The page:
Robert Schryer's First Day in Montreal

I was pumped about this year's Montreal Audio Fest, the city's 30th consecutive audio show, for a couple of reasons. First, I was pumped because I was covering the show for Stereophile with the estimable Art Dudley, and, second, because after last year's debacle that saw the show being unceremoniously cancelled by then-fest organizers/owners, the Chester Group, then resurrected by previous and self-re-instated show organisers, Michel Plante and Sarah Tremblay, the event's rapid revival was proof to me that the Montreal audio show still has legs and a purpose.

Stepping off the 10th floor elevator into the warm environs of wafting musical melodies and people chattering gleefully about all matters audio-related, I immediately felt at home. Audio shows are an extension of my natural habitat—these are my people, audio is our thing—and I was in the mood for some hedonistic audio fun.

The first system I listened to contained a modern mix of the ultra new and the old: a Lumin U1 network music player ($CDN7500)/Auris D1D DAC ($CDN3000) conbo feeding a tube-based Auris Piano Preamplifier ($CDN3000) and a pair of push-pull Auris Forte 150 mono amplifiers ($CDN20,000/pair), so-numbered not for their power output, which is rated at 100Wpc (impedance not stated), but for the type of tube they use—the mighty KT150.

Speakers were the Delta ($CDN9000/pair), made by the long-established French company Triangle, a brand whose speakers are known to forsake some midband warmth for a more tactile, clean, and lively sound, such as the one being reproduced by this setup.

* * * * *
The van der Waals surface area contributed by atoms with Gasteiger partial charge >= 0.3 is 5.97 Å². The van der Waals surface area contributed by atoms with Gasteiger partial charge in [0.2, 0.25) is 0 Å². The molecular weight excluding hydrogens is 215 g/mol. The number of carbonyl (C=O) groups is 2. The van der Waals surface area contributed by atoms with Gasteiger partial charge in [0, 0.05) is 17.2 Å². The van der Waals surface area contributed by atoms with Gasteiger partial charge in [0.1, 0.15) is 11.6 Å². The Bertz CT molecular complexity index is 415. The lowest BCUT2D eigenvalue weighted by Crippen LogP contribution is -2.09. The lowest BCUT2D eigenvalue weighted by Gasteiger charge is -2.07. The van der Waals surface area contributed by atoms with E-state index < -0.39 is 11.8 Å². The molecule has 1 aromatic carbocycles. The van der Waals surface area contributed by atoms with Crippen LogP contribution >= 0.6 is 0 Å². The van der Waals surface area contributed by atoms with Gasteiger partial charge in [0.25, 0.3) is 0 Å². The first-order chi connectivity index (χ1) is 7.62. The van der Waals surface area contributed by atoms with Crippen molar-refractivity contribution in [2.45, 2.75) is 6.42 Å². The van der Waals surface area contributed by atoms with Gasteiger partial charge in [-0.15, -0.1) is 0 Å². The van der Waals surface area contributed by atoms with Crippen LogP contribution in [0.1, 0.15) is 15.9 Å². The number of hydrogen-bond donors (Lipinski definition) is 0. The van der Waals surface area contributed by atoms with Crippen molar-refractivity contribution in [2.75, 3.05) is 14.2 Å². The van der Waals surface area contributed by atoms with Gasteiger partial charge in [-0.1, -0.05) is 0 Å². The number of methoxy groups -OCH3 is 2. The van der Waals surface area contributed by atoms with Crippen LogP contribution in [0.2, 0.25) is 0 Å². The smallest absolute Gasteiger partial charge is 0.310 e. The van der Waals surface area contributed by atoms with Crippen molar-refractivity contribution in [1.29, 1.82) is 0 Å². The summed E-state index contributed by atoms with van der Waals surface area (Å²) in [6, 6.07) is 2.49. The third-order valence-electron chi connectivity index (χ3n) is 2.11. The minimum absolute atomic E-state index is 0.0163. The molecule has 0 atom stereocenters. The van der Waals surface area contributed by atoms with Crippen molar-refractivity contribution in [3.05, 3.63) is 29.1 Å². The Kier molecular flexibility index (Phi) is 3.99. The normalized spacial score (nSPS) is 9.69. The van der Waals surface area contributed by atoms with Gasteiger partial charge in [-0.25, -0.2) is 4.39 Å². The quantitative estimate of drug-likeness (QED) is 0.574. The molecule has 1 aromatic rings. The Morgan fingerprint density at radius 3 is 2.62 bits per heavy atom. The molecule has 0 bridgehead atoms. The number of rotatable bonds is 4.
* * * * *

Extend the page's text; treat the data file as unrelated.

I then visited the Arcam/Revel room, sponsored by audio wholesale distributor Erikson Consumer, wherein I had my fancy caught by two systems. The showcase system—the piece de resistance at center stage— comprised a pair of Revel Performa F208 speakers ($CDN7000/pair), an Arcam CDS 27 streamer/CD player ($CDN1300), and an Arcam SR250 class-G integrated amplifier ($CDN5500, to be reviewed by Kal Rubinson in our June issue). When I asked the genial representative to explain to me what class-G is, he said that it's a cross performance-wise between class-A/B and class-D. Some subsequent Googling on my part revealed that a class-G design uses multiple power supply rails, rather than one, to improve efficiency.

The second Arcam/Revel system was on static display, cast to the side away from the limelight. Yet what immediately attracted me to this system was how compact, simple to use, and smartly designed it seemed to be, while offering a good deal of features. The heart of this setup was the Arcam Solo Music system, an integrated amp ($CDN3000) that works as a CD player and streamer, supports SACD, and has 4 HDMI inputs. Flanking it were a pair of stand-mount Revel Concerta 2 M16s ($CDN1400/pair). Not enough bass? No problem. Add the matching Revel B10 10" powered sub ($CDN2300) and you've got a near full-range system.